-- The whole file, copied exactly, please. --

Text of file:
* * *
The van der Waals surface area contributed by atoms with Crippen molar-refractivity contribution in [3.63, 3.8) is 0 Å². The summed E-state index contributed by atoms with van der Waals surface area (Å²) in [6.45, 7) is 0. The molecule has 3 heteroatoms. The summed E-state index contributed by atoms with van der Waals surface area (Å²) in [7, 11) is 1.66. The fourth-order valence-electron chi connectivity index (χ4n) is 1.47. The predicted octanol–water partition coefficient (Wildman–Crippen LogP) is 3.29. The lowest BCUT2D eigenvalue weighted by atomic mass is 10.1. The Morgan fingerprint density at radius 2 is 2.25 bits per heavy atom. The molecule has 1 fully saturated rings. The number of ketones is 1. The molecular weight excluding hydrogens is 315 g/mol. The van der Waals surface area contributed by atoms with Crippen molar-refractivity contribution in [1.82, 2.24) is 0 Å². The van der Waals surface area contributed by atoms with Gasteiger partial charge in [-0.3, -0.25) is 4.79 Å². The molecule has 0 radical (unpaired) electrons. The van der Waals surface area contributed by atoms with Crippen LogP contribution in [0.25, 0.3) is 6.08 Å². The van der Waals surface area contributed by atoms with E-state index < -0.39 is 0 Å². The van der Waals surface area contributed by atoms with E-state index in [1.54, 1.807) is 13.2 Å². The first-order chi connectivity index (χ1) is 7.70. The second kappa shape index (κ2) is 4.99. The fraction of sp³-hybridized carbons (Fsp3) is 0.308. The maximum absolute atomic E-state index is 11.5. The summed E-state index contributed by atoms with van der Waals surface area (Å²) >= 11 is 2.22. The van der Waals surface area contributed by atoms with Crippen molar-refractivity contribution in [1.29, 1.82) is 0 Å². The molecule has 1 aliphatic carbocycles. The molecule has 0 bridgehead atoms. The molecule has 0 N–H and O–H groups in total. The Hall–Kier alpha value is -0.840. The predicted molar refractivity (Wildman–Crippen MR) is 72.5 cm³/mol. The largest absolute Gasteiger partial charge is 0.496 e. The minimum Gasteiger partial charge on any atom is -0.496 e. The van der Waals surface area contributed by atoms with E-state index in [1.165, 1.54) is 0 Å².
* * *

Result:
The van der Waals surface area contributed by atoms with Crippen molar-refractivity contribution in [3.63, 3.8) is 0 Å². The summed E-state index contributed by atoms with van der Waals surface area (Å²) in [6.45, 7) is 0. The molecule has 3 heteroatoms. The summed E-state index contributed by atoms with van der Waals surface area (Å²) in [7, 11) is 1.66. The fourth-order valence-electron chi connectivity index (χ4n) is 1.47. The predicted octanol–water partition coefficient (Wildman–Crippen LogP) is 3.29. The lowest BCUT2D eigenvalue weighted by atomic mass is 10.1. The Morgan fingerprint density at radius 2 is 2.25 bits per heavy atom. The molecule has 1 fully saturated rings. The number of ketones is 1. The molecular weight excluding hydrogens is 315 g/mol. The van der Waals surface area contributed by atoms with Crippen molar-refractivity contribution in [1.82, 2.24) is 0 Å². The van der Waals surface area contributed by atoms with Gasteiger partial charge in [-0.3, -0.25) is 4.79 Å². The molecule has 0 radical (unpaired) electrons. The van der Waals surface area contributed by atoms with Crippen LogP contribution in [0.25, 0.3) is 6.08 Å². The van der Waals surface area contributed by atoms with E-state index < -0.39 is 0 Å². The van der Waals surface area contributed by atoms with E-state index in [1.54, 1.807) is 13.2 Å². The first-order chi connectivity index (χ1) is 7.70. The second kappa shape index (κ2) is 4.99. The fraction of sp³-hybridized carbons (Fsp3) is 0.308. The maximum absolute atomic E-state index is 11.5. The summed E-state index contributed by atoms with van der Waals surface area (Å²) >= 11 is 2.22. The van der Waals surface area contributed by atoms with Crippen molar-refractivity contribution in [1.29, 1.82) is 0 Å². The molecule has 1 aliphatic carbocycles. The molecule has 0 bridgehead atoms. The molecule has 0 N–H and O–H groups in total. The Hall–Kier alpha value is -0.840. The predicted molar refractivity (Wildman–Crippen MR) is 72.5 cm³/mol. The largest absolute Gasteiger partial charge is 0.496 e. The minimum Gasteiger partial charge on any atom is -0.496 e. The van der Waals surface area contributed by atoms with E-state index in [1.165, 1.54) is 0 Å².